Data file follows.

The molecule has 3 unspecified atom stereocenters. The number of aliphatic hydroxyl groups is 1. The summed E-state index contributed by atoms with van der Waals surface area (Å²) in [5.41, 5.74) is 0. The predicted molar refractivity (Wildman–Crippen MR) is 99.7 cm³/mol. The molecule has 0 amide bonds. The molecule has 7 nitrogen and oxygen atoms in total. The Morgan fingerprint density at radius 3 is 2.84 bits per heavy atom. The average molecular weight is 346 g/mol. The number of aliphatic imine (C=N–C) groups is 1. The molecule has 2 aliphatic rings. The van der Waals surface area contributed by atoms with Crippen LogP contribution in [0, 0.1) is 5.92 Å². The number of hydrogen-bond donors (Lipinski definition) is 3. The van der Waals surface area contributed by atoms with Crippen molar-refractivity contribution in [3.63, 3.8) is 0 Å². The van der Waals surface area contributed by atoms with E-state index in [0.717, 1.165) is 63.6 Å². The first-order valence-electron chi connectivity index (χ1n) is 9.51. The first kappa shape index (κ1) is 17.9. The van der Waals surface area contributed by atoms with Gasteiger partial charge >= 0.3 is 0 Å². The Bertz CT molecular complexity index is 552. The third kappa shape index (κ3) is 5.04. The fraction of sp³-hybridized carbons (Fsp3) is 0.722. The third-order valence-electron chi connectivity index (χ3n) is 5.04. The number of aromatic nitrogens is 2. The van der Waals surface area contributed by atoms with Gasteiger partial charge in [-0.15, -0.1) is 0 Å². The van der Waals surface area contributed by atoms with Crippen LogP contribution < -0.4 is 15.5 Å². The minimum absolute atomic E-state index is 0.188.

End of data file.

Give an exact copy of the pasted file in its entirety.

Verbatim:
The molecule has 3 unspecified atom stereocenters. The number of aliphatic hydroxyl groups is 1. The summed E-state index contributed by atoms with van der Waals surface area (Å²) in [5.41, 5.74) is 0. The predicted molar refractivity (Wildman–Crippen MR) is 99.7 cm³/mol. The molecule has 0 amide bonds. The molecule has 7 nitrogen and oxygen atoms in total. The Morgan fingerprint density at radius 3 is 2.84 bits per heavy atom. The average molecular weight is 346 g/mol. The number of aliphatic imine (C=N–C) groups is 1. The molecule has 2 aliphatic rings. The van der Waals surface area contributed by atoms with Crippen LogP contribution in [0, 0.1) is 5.92 Å². The number of hydrogen-bond donors (Lipinski definition) is 3. The van der Waals surface area contributed by atoms with Crippen molar-refractivity contribution in [3.63, 3.8) is 0 Å². The van der Waals surface area contributed by atoms with E-state index in [0.717, 1.165) is 63.6 Å². The first-order valence-electron chi connectivity index (χ1n) is 9.51. The first kappa shape index (κ1) is 17.9. The van der Waals surface area contributed by atoms with Gasteiger partial charge >= 0.3 is 0 Å². The Bertz CT molecular complexity index is 552. The third kappa shape index (κ3) is 5.04. The fraction of sp³-hybridized carbons (Fsp3) is 0.722. The third-order valence-electron chi connectivity index (χ3n) is 5.04. The number of aromatic nitrogens is 2. The van der Waals surface area contributed by atoms with Gasteiger partial charge in [-0.15, -0.1) is 0 Å². The van der Waals surface area contributed by atoms with Crippen LogP contribution < -0.4 is 15.5 Å². The minimum absolute atomic E-state index is 0.188.